The constant link between the care provided and the evidence for its effectiveness also makes sense in any system of care and in any population. This linkage should be strengthened for the future. We may celebrate the improvements in health described in this series and recognise the potential for further improvement, but we will only maintain this trajectory if there is a constant process of refinement. There are still major gaps in the range, scope and rigor of clinical guidelines that currently exist, often related to the very long term outcomes of oral health interventions. Collecting and using good data from practices, particularly those in the NHS, have the capacity to complement evidence from well run trials and surveys like this. Many of the problems of the future can be identified from the trends we have observed in this series of papers, so a cohesive national research and development strategy may be appropriate.
One final and difficult policy question relates to how best to tackle the stark oral health inequalities that exist in the adult population and that are evident from the ADHS data. We know that such inequalities are largely a result of social determinants rather than what happens in a dental surgery and therefore require upstream policies that address these broader influences on health.11 However, dental professionals working at a local level do have a major role to play in ensuring that their services are accessible, responsive and appropriate to the characteristics and diversity of their populations. In England the new local professional networks should have a key responsibility to ensure that oral health inequalities are addressed and that upstream and downstream activities are aligned.
The results of the 2009 ADHS reveal a fascinating picture of the oral health of adults living in England, Wales and Northern Ireland. Significant and dramatic overall improvements have taken place over recent decades. However, many millions of adults also suffer from disease, many millions will have long term needs because of the legacy of the past and many more have, or will have, complications from anxiety to co-morbidities that complicate care. At the same time engagement with oral health issues are probably larger than ever before but this brings with it expectations and demands. The results of the survey are rich and have more to reveal but are an essential starting point for thinking about clinical care and dental policy for the future.
Steele J G, Treasure E T, O'Sullivan I, Morris J, Murray J J. Adult Dental Health Survey 2009: transformations in British oral health 1968–2009. Br Dent J 2012; 213: 523–527.
White D A, Tsakos G, Pitts N B, Fuller E, Douglas G V A, Murray J J, Steele J G . Adult dental health survey 2009: common oral health conditions and their impact on the population. Br Dent J 2012; 213: 567–572.
Hill K B, Chadwick B, Freeman R, Sullivan I O, Murray J J . Adult dental health survey 2009: relationships between dental attendance patterns, oral health behaviour and the current barriers to dental care. Br Dent J 2012; 214: 25–32.
Steele J G, O'Sullivan I . Executive summary: Adult Dental Health Survey 2009. London: Health and Social Care Information Centre, 2010.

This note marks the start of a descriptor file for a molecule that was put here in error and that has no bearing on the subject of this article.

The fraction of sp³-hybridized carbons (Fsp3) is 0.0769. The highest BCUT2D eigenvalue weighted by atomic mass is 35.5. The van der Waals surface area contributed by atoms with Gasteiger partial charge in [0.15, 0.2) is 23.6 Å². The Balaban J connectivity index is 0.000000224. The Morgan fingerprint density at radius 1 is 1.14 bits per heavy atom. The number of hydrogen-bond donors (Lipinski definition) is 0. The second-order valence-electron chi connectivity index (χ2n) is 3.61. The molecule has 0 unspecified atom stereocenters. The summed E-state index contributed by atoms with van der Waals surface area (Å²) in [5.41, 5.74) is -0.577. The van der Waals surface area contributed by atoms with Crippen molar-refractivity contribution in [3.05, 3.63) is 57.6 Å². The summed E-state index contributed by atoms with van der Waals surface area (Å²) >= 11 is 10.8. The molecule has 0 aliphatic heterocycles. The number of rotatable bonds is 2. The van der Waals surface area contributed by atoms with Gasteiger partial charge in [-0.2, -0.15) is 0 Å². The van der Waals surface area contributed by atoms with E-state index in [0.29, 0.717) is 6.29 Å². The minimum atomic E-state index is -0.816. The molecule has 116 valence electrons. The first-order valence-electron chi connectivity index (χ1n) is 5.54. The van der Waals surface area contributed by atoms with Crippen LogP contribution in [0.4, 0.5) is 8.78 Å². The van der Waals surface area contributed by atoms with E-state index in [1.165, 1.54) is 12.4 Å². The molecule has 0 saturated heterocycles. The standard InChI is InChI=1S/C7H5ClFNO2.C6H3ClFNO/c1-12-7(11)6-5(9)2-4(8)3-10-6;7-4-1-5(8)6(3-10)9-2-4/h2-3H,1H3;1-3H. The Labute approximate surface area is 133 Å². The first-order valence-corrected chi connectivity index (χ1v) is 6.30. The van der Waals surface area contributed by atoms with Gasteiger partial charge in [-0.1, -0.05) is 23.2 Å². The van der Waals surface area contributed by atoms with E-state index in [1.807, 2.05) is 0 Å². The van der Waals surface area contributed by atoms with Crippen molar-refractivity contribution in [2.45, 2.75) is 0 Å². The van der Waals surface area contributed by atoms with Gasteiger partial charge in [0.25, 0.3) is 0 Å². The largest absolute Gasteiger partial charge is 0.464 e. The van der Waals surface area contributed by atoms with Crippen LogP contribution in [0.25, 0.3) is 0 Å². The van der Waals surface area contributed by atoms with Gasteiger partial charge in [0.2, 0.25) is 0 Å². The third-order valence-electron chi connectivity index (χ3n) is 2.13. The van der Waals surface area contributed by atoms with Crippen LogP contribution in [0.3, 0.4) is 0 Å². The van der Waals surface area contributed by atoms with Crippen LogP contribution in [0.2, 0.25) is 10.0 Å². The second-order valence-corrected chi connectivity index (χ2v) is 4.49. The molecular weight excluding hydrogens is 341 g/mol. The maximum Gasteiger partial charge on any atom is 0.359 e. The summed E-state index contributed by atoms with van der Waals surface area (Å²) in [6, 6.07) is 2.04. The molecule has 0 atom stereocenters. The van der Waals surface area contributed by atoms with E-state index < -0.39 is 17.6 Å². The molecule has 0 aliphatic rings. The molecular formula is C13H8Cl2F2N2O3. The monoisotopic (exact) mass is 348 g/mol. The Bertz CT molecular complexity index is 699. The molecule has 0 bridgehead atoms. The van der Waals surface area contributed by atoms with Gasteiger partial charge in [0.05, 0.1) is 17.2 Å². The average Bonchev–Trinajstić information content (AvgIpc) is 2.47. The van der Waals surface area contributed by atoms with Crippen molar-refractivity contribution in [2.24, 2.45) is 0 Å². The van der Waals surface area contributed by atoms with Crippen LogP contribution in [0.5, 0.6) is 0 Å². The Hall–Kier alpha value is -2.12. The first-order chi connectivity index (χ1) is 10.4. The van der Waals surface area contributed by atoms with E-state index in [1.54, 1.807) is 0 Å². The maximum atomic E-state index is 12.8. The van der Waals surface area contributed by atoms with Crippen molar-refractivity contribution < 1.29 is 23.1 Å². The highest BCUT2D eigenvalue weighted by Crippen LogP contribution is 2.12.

Gray P G, Todd J E, Slack G L, Bulman J S . Adult Dental Health in England and Wales in 1968. London: HMSO, 1970.
Department of Health. Delivering better oral health: an evidence based toolkit for prevention. 2nd ed. London: DoH: 2009.
Office for National Statistics. General lifestyle survey overview: a report on the 2010 general lifestyle survey. London: ONS, 2012.
Hugoson A, Norderyd O, Slotte C, Thorstensson H. Distribution of periodontal disease in a Swedish adult population 1973, 1983 and 1993. J Clin Periodontol 1998; 25: 542–548.
Ng S W, Ni Mhurchu C, Jebb S A, Popkin B M . Patterns and trends of beverage consumption among children and adults in Great Britain, 1986–2009. Br J Nutr 2012; 108: 536–551.
Gimmestad A L, Holst D, Fylkesnes K . Changes in restorative caries treatment in 15-year olds in Oslo, Norway, 1979–1996. Community Dent Oral Epidemiol 2003; 31: 246–251.
Watt R G, Sheiham A . Integrating the common risk factor approach into a social determinants framework. Community Dent Oral Epidemiol 2012; 40: 289–296.
This study was commissioned by the NHS Information Centre for health and social care and was conducted on behalf of the Department of Health in England, the Welsh Assembly Health Department and the Department of Health, Social Services and Public Safety in Northern Ireland. The Survey was managed by the Office for National Statistics with a major contribution from The National Centre for Social Research. We would like to thank all of the specialists and colleagues who contributed from both organisations. Our thanks also go to the field teams of dentists and recorders who undertook the examinations and interviews around the country, whose enthusiasm and work ethic often extended beyond the call of duty. Not least we are grateful to the 11,380 individuals who gave their time as survey participants.
About this article
Cite this article
Watt, R., Steele, J., Treasure, E. et al. Adult Dental Health Survey 2009: implications of findings for clinical practice and oral health policy. Br Dent J 214, 71–75 (2013). https://doi.org/10.1038/sj.bdj.2013.50
Journal of Dentistry (2020)
The Impact of Dementia on Oral Health and Dental Care, Part 1: Setting the Scene for Dental Care Provision
Primary Dental Journal (2020)
Dental Update (2020)
Effects of area-based deprivation on dental caries, perceived dental treatment need and oral health related quality of life of UK adults
Journal of International Oral Health (2019)